7 Coaching Tips To Boost Employee Engagement

One of the most important goals that organizations and leaders around the world have is to boost employee engagement. An engaged employee does their job well and truly enjoys what they are doing in turn doing their best for your customers. They are actively involved in organizational events and activities and establish great relationships with their coworkers, supervisors and customers. 

However, it is possible for an initially engaged employee to lose their drive, perform poorly, or even leave the company if they see a lack of proper leadership or feel undervalued by the organization. 

Leaders should not be overseers, leaders should be coaches

This is where coaching plays an important role. If you want to boost employee engagement and retention, it is crucial to build a trusting relationship with your employees. This requires very specific skills such as active listening and speaking with intention — which is what coaching is all about.

Coaching sits at the heart of employee engagement and it is time to leverage what coaching has to offer for your company. By equipping your C-suite leaders, managers, and team leaders with coaching skills, you can build trust, help your employees develop and reach their highest potential. 

Here are 7 coaching tips that can help you boost your company’s employee engagement.

1. Help them set a goal

Goal setting is an important part of coaching and as a coaching leader, you should be helping your employees set their goals. Take the time to have one-on-one goal-setting sessions and help them figure out what kind of personal goals they want to develop to further their career and skills. 

After having a goal in mind, now it’s your job to connect their goals with the organization’s mission. This will help your employees picture how their effort can contribute to the growth of the team and the whole organization.

2. Don’t do their work for them

If you want them to learn, don’t do their job for them — no matter how tempted you are to take matters into your own hands. Although this might be good for the short term, your employees will not get the chance to learn the lessons they should be getting through the trial and error process. If this happens often, it might make them dependent on you to solve their problems and this will not help them grow.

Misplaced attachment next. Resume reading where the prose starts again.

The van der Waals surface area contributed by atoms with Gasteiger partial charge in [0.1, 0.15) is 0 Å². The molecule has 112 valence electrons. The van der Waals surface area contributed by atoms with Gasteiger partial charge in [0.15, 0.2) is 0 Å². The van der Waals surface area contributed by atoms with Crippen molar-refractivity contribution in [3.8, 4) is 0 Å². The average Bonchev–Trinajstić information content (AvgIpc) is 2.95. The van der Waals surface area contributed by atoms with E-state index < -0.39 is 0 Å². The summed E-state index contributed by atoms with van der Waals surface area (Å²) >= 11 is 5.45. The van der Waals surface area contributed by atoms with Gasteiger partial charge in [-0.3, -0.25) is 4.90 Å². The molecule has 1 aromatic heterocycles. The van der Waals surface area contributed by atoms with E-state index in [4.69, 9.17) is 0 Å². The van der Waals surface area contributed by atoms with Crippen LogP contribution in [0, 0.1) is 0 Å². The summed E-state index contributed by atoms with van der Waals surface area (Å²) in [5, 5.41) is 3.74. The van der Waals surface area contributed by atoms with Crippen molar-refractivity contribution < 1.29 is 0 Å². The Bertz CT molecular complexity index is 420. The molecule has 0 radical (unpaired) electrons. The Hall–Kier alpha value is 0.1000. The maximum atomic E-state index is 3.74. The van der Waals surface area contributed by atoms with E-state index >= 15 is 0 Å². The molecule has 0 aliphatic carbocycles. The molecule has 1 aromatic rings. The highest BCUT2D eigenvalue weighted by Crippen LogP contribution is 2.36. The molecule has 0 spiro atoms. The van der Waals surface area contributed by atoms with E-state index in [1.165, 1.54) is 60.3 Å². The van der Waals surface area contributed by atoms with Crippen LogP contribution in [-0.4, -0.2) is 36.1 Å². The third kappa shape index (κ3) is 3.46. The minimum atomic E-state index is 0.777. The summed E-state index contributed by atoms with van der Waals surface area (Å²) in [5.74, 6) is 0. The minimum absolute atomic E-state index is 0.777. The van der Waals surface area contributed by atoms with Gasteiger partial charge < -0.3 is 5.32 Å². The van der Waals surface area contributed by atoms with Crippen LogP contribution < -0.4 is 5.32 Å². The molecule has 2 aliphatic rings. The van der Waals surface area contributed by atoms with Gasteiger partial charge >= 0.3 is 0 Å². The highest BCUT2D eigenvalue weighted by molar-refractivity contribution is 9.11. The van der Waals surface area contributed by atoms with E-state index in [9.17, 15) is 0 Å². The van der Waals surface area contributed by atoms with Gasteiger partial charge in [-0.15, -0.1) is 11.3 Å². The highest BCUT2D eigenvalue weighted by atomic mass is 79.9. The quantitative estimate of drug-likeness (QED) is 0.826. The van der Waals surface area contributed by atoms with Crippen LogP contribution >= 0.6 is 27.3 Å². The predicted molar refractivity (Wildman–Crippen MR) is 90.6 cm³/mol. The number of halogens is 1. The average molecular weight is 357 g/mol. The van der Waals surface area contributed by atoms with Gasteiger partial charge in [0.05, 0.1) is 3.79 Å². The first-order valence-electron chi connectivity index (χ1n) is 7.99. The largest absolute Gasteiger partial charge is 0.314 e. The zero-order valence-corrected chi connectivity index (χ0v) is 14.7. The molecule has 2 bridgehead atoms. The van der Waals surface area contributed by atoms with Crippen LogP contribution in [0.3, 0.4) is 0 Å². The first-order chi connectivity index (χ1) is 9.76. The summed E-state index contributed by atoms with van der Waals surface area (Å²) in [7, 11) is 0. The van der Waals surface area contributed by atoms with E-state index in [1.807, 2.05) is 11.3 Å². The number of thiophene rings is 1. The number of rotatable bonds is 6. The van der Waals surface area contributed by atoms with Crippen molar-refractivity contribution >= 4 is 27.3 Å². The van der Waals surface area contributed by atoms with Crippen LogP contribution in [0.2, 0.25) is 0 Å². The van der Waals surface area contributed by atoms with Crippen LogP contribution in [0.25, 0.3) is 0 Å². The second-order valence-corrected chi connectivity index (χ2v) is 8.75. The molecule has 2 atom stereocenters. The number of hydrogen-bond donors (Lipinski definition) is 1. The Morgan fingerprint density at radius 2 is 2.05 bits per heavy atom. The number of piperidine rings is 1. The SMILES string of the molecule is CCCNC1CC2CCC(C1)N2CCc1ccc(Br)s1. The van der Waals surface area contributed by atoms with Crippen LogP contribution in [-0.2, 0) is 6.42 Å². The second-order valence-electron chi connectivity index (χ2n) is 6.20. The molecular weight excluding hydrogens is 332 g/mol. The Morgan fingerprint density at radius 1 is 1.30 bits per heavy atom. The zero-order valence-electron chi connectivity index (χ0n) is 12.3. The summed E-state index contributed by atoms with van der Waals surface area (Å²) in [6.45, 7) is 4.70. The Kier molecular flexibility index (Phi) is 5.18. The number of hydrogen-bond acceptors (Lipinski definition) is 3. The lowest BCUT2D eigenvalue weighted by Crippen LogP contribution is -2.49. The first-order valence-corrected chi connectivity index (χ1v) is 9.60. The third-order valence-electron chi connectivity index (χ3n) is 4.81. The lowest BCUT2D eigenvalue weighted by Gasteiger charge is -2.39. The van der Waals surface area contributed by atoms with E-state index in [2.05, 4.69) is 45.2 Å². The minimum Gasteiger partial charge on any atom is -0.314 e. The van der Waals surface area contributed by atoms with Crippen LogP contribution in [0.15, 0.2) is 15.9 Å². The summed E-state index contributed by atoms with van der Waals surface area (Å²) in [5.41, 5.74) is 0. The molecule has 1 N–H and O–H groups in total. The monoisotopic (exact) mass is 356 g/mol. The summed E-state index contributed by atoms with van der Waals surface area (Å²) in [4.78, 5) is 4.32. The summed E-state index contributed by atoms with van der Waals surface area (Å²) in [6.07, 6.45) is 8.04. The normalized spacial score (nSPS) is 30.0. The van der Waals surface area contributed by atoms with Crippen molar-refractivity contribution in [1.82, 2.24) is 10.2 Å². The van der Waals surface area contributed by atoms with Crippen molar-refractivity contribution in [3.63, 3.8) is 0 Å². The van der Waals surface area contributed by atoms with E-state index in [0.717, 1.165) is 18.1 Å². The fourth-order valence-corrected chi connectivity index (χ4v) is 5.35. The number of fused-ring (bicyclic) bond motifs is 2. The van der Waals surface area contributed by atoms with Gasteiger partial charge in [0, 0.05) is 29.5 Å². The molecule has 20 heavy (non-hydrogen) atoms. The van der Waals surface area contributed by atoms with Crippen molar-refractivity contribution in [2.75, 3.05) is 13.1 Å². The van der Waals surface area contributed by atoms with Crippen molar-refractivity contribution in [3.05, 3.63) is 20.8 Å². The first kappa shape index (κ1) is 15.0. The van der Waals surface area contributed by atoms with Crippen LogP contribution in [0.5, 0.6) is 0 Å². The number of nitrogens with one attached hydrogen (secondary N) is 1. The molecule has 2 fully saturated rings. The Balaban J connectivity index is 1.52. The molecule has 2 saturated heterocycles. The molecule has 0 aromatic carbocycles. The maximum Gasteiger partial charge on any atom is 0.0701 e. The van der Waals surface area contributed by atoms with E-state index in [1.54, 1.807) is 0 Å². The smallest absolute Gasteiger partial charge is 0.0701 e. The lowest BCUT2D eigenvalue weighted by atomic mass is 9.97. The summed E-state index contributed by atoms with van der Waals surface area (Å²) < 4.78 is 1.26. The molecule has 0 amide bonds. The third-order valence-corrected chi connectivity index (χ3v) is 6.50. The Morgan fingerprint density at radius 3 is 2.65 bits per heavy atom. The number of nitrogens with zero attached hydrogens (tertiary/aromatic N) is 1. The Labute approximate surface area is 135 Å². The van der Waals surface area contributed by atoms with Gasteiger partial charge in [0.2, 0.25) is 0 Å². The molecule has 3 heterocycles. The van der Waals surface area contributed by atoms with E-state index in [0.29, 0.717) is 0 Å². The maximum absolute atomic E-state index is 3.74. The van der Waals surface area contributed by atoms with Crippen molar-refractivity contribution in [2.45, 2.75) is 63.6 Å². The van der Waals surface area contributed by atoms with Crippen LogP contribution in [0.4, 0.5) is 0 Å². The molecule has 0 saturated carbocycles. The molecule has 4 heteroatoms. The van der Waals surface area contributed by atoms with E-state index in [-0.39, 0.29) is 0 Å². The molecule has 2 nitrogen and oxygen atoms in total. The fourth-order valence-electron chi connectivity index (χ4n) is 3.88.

What you can do instead is guide them on how to handle the situation or problem. Ask them a series of leading questions that will make them think and help them navigate this challenge. Not only will this help them learn and practice their independent thinking skills, it will also make them feel empowered when they figure out a solution on their own. 

3. Embrace failure

There are some leaders who do not tolerate failure at any cost. However, failure is a part of learning and our response to failure is what truly matters. So how can you ensure that your employees learn from their mistakes and are not discouraged by failure?  

What you can do is sit down with your employees and ask them to reflect on what they think went wrong and how they could have performed better. After hearing what they have to say, you can ask more leading questions to help them reflect on what changes can be made and how they can improve in the future. Staying positive and being solution-oriented is the key to encouraging constant improvement and engagement. 

4. Ask and listen to their ideas

Encouraging employees to contribute ideas during discussions is essential for employee engagement. Not only will it provide you with fresh perspectives, solutions, and creative ideas, it will also make your employees feel heard. When your employees feel that their opinions are valued, they will be more engaged and take even more initiative at work.